"Of course nowhere does the Deadly Theatre install itself so securely, so comfortably and so slyly as in the works of William Shakespeare. The Deadly Theatre takes easily to Shakespeare. We see his plays done by good actors in what seems like the proper way-- they look lively and colourful, there is music and everyone is all dressed up, just as they are supposed to be in the best of classical theatres. Yet secretly we find it excruciatingly boring -- and in our hearts we either blame Shakespeare, or theatre as such, or even ourselves. To make matters worse there is always a deadly spectator, who for special reasons enjoys a lack of intensity and even a lack of entertainment, such as the scholar who emerges from routine performances of the classics smiling because nothing has distracted him from trying over and confirming his pet theories to himself, whilst reciting his favourite lines under his breath. In his heart he sincerely wants a theatre that is nobler-than-life and he confuses a sort of intellectual satisfaction with the true experience which he craves. Unfortunately, he lends the weight of his authority to dullness and so the Deadly Theatre goes on its way." (p. 12-13)

When audiences feel let down by this dullness, they resist going to any theatre. Theatre is expensive....I know, not that much more than seeing a movie, and certainly less so than professional sports and rock concerts but in those contexts audiences feel like they know what to expect: intense exertion, a contrite story summed up in slick fashion, that one big song that everyone knows and loves and when the band plays it the 20,000 people in the stadium sigh with relief. I recently experienced this phenomena in a festival in Halifax, when I performed in a work that was the poster-image for the festival. The image was plastered all through the city and at the opening show, you could feel the air quality change when I hit the shape that in the photo on the poster. Weird, for an experimental physical theatre work. But still, the recognizability made them relax, and even though it was 3/4s of the way through the show, and in an incredibly abstract moment, it seemed to quell the fears, make the whole work cling together in the audience's minds in a memorable way. A little air escaped their lips...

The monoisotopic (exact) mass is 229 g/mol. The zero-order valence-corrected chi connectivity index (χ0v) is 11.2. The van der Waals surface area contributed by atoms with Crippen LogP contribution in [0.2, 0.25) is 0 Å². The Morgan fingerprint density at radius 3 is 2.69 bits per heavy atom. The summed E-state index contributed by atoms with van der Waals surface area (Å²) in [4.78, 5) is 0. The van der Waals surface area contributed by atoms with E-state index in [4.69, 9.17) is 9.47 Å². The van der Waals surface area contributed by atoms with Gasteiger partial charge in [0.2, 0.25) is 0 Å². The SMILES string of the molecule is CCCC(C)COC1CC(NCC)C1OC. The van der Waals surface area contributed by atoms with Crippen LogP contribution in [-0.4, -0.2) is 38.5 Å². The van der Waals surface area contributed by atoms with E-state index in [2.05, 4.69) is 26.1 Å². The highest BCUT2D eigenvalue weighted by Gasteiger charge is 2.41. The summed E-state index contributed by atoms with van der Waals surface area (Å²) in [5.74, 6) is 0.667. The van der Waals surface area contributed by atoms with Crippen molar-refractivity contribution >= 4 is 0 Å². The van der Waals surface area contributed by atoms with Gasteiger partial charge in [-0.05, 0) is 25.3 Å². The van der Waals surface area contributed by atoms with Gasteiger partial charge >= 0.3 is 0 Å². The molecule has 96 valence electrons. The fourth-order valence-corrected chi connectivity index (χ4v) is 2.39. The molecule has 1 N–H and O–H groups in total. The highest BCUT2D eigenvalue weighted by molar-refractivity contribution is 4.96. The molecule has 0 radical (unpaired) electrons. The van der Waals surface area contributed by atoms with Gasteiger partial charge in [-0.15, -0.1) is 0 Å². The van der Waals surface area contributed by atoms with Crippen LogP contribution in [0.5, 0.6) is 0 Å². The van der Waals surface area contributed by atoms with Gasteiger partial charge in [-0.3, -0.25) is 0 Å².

"Ah, there it is."
It was strange, but beautiful to experience this.

But my original point in bringing this up is combined also with the observation of rousing standing ovations at mediocre performances I've seen recently. People go to the theatre -- for dance, for mainstream or experimental or musical theatre -- to be moved and they WANT dearly to be moved by it. When people are let down, they can convince themselves that they've been transformed, or conjure a transformation because that's what they came for. Presto: standing ovation. "Why do we applaud? And what?....We want magic but we confuse it with hocus-pocus, and we have hopelessly mixed up love with sex, beauty with aestheticism." (p. 46)

Or, as Peter Brook also suggests, they can stop going. It's not worth the risk anymore. What if we lowered our ticket prices? Would the risk more affordable? Sure it's an hour and a half of my time, but it's only ten bucks....I'd be willing to risk it. Ten bucks is a fun gamble. For $30, maybe not. But we are curious creatures, even if we measure our risks carefully, especially as the economy hobbles along.

For me, in 2009 it will be important to remember another of Peter Brook's examples:
"...they are tragically incapable however hard they try of laying down for one brief instant even in rehearsal the image of themselves that has hardened round an inner emptiness." I want to forever crack that image of myself, before it has a chance to harden. The quest to know oneself as an artist, or a whole human being has got to be flexible. Typecasting is bad enough when it's done externally, why do we want to do it from the inside out. You can't resist who you are or change how an audience may interpret your movement and words, but you can't bank on it either. Perhaps I have little image of myself because we have no full-length mirrors in our house. If I discover my inner world is empty, I will start shouting, chasing down the echoes.

" ...a most powerful explanation of the various arts is that they talk of patterns which we can only begin to recognize when they manifest themselves as rhythms or shapes." (p. 47)

all quotes from: Peter Brook, The Empty Space; Penguin Classics, U.K., 1968.

2009: make manifest those patterns through rhythms and shapes that seek the barriers and attempt to blast through them, call out those complicit in laziness or dullness, make eye contact. Avoid mirrors.
Happy new year.